Wednesday, March 21, 2007

Does God have buttocks?

This is one of those days, idling; I’m tired of reading. Does God have buttocks? A profound question that bothered me today.

I remember something I saw on TV about a year ago. I was channel surfing our ten year old 14 inch Sony TV when I saw this guy from channel 37 debating with a young preacher about whether God has buttocks or none. The young preacher was passionately telling the guy from channel 37 that God cannot have buttocks since God is a spirit, which is logically and theologically true. But the guy from channel 37 known for his sophistry and theological gymnastics quoted verses:

Act 7:49 'Heaven is my throne, says the Lord, and the earth is my footstool. What kind of house would you build for me? Where is the place for me to live in?

Col 3:1 You have been raised to life with Christ, so set your hearts on the things that are in heaven, where Christ sits on his throne at the right side of God.


“Since God has a throne then he must have buttocks for what will God use in sitting on his throne?” The incredible guy from channel 37 who has been suspended several times by the Philippine Motion Picture and Television Review Board for cussing on live television proudly declared complete with the cheering of his equally incredible sycophants.
And this, this is incredible but true. Does God have buttocks?

To add to this theological stupendous inanity is the question whether Christ will sit at God’s lap or at God’s right side? It’s funny how the guy from channel 37 who was suspended several for cussing on live television conducted a running debate against the men in white from the equally interesting group from channel 25 (may I say that these people have class). “No, Christ will not sit on God’s right side because it would be a gross disrespect for the Father if Christ sat on the Father’s lap” The Guy from channel 37 averred. “Yes, Christ will sit on the Father’s lap just like a father will allow his child to sit on his lap,” The guys from channel 25 countered. (And all the apostles and disciples and the early church fathers and the apologists and the reformers and the liberal, neo orthodox and all the theologians of the world shook their heads at the profundity of these people’s debates.)

The issue is anthropomorphism:

Anthropomorphism (Greek anthropos, “human being”; morphe, “shape”) is the depiction of God in human image because it is impossible to think of God without attributing to him some human traits.
The problem with anthropomorphism (the spelling is killing me!) is when it is taken literally and not metaphorically.

I am a firm believer in eternal security (although some of my posts in this blog seem to indicate that I’m an agnostic with pantheistic, panentheistic, deistic and atheistic (and walastic) tendencies , in reality, however, I’m a true blooded Southern Baptist) and the following verse are the favorite verses that we Baptists use to affirm the doctrine of eternal security.

Joh 10:28 And I give unto them eternal life; and they shall never perish, neither shall any man pluck them out of my hand.
Joh 10:29 My Father, which gave them me, is greater than all; and no man is able to pluck them out of my Father's hand.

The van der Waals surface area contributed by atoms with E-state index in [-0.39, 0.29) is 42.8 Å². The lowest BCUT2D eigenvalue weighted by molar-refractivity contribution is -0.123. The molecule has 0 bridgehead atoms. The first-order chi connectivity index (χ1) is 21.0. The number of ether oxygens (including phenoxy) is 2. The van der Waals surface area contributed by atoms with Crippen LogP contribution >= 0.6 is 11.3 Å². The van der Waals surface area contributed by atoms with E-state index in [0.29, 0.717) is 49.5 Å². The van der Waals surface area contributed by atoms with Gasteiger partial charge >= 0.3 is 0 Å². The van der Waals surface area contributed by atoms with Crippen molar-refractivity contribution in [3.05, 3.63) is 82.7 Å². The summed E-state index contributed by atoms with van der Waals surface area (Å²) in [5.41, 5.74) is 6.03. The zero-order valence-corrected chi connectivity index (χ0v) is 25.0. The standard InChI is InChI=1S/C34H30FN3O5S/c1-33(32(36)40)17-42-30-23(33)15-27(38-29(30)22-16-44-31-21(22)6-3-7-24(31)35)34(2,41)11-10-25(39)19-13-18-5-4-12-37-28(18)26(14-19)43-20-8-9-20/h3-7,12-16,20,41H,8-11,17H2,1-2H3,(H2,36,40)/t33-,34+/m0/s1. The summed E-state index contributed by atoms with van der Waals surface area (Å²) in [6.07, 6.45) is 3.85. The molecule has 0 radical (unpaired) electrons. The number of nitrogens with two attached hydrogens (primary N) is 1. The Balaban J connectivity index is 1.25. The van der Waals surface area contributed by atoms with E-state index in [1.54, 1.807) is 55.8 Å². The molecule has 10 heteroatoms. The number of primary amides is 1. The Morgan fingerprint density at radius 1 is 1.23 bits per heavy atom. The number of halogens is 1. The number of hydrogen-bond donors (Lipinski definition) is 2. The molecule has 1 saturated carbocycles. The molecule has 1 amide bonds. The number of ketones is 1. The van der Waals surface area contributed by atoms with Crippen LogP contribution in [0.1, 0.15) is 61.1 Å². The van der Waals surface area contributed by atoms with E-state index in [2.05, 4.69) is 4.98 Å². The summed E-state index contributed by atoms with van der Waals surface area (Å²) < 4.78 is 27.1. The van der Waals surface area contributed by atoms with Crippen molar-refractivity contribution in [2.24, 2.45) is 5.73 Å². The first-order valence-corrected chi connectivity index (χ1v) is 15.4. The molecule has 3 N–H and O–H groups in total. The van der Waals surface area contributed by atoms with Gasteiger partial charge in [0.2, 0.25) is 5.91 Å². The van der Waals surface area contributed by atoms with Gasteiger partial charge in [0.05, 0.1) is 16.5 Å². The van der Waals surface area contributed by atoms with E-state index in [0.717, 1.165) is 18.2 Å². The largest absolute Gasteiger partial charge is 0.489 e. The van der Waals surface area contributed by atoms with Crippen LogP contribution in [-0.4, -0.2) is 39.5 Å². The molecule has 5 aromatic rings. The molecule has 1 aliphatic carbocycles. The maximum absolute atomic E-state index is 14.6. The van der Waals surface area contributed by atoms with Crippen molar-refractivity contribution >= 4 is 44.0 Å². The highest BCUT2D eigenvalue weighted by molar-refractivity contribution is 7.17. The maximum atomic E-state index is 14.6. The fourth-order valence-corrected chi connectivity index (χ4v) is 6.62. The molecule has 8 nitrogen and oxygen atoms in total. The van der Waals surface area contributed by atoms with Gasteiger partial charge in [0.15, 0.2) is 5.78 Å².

Unfortunately, when we think of Father’s hand the image of a human hand is the first thing that comes into our mind. I was young when I heard Pastor Saulon (one of our church’s pastors) telling how an Arminian (those who believe that salvation can be lost) illustrated that since those who are saved are in God’s hand then the saved can jump out of God’s hands (those who chose to lose their salvation) to which Pastor Saulon replied that what God will do is He will catch those who jump out of His hands. I cannot forget this story because eternal security is embedded in my head ever since I am a child, and I’m a firm believer of it. But the story also shows the limitation anthropomorphism creates in our mind--the image of man in God.

Put simply, the human attribute that the scripture writers used in describing God and his attributes is metaphorical. They are literary devices used to make God and his attributes graspable by human intellect—making the conceptual concrete. It boils down to language.

This is where I will tell what’s really on my mind. Sometimes it is advisable (from my experience) to try to understand people who try to grasp God beyond anthropomorphism like the Greeks, Spinoza and his pantheism, the Deist; I’m not saying that these people should be believed what I’m trying to say is that there are people and may I say good people who sees the limitations of anthro blah, blah, blah. Paul Tillich said it very well when he said that we must try to separate God from our conception (or apprehension) of him from the God who is the ground of our being.

It’s erroneous to limit our apprehension of God to human likeness because in the process the limitation of human attributes to God cannot be helped but be included.
But it is also not good to picture God without human likeness for then what will be apprehended (if it’s possible at all) are ideas.

It still boils down to language. I am thinking of Christ and God incarnated and the more I think of it the more logical Christ is becoming for me and the more God is becoming clearer to me.

I’ve still a long way to go!

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